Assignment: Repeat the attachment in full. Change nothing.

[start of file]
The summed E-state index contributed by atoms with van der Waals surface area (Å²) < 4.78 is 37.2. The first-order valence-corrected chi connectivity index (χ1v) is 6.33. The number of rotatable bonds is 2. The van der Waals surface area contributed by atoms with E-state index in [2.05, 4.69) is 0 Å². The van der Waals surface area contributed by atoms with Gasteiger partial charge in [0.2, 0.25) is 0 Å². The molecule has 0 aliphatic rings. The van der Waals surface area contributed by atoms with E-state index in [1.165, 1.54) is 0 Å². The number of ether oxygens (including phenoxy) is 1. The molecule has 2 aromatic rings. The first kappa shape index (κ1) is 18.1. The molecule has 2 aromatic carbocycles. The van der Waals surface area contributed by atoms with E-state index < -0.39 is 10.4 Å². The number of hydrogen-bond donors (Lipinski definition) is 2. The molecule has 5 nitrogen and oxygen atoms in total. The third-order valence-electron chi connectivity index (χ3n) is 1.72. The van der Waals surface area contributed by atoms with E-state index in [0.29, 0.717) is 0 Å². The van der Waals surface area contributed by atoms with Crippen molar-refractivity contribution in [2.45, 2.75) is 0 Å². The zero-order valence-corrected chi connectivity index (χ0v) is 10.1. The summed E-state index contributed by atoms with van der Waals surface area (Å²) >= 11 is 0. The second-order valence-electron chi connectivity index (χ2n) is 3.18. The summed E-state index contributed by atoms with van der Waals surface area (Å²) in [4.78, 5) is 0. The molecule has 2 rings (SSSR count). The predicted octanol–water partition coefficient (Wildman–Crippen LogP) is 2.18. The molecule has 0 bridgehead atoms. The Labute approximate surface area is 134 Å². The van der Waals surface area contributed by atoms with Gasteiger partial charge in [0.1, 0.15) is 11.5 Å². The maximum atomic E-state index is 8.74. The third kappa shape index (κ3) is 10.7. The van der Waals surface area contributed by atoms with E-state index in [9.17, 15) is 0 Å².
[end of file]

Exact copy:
The summed E-state index contributed by atoms with van der Waals surface area (Å²) < 4.78 is 37.2. The first-order valence-corrected chi connectivity index (χ1v) is 6.33. The number of rotatable bonds is 2. The van der Waals surface area contributed by atoms with E-state index in [2.05, 4.69) is 0 Å². The van der Waals surface area contributed by atoms with Gasteiger partial charge in [0.2, 0.25) is 0 Å². The molecule has 0 aliphatic rings. The van der Waals surface area contributed by atoms with E-state index in [1.165, 1.54) is 0 Å². The number of ether oxygens (including phenoxy) is 1. The molecule has 2 aromatic rings. The first kappa shape index (κ1) is 18.1. The molecule has 2 aromatic carbocycles. The van der Waals surface area contributed by atoms with E-state index < -0.39 is 10.4 Å². The number of hydrogen-bond donors (Lipinski definition) is 2. The molecule has 5 nitrogen and oxygen atoms in total. The third-order valence-electron chi connectivity index (χ3n) is 1.72. The van der Waals surface area contributed by atoms with E-state index in [0.29, 0.717) is 0 Å². The van der Waals surface area contributed by atoms with Crippen molar-refractivity contribution in [2.45, 2.75) is 0 Å². The zero-order valence-corrected chi connectivity index (χ0v) is 10.1. The summed E-state index contributed by atoms with van der Waals surface area (Å²) >= 11 is 0. The second-order valence-electron chi connectivity index (χ2n) is 3.18. The summed E-state index contributed by atoms with van der Waals surface area (Å²) in [4.78, 5) is 0. The molecule has 2 rings (SSSR count). The predicted octanol–water partition coefficient (Wildman–Crippen LogP) is 2.18. The molecule has 0 bridgehead atoms. The Labute approximate surface area is 134 Å². The van der Waals surface area contributed by atoms with Gasteiger partial charge in [0.1, 0.15) is 11.5 Å². The maximum atomic E-state index is 8.74. The third kappa shape index (κ3) is 10.7. The van der Waals surface area contributed by atoms with E-state index in [9.17, 15) is 0 Å².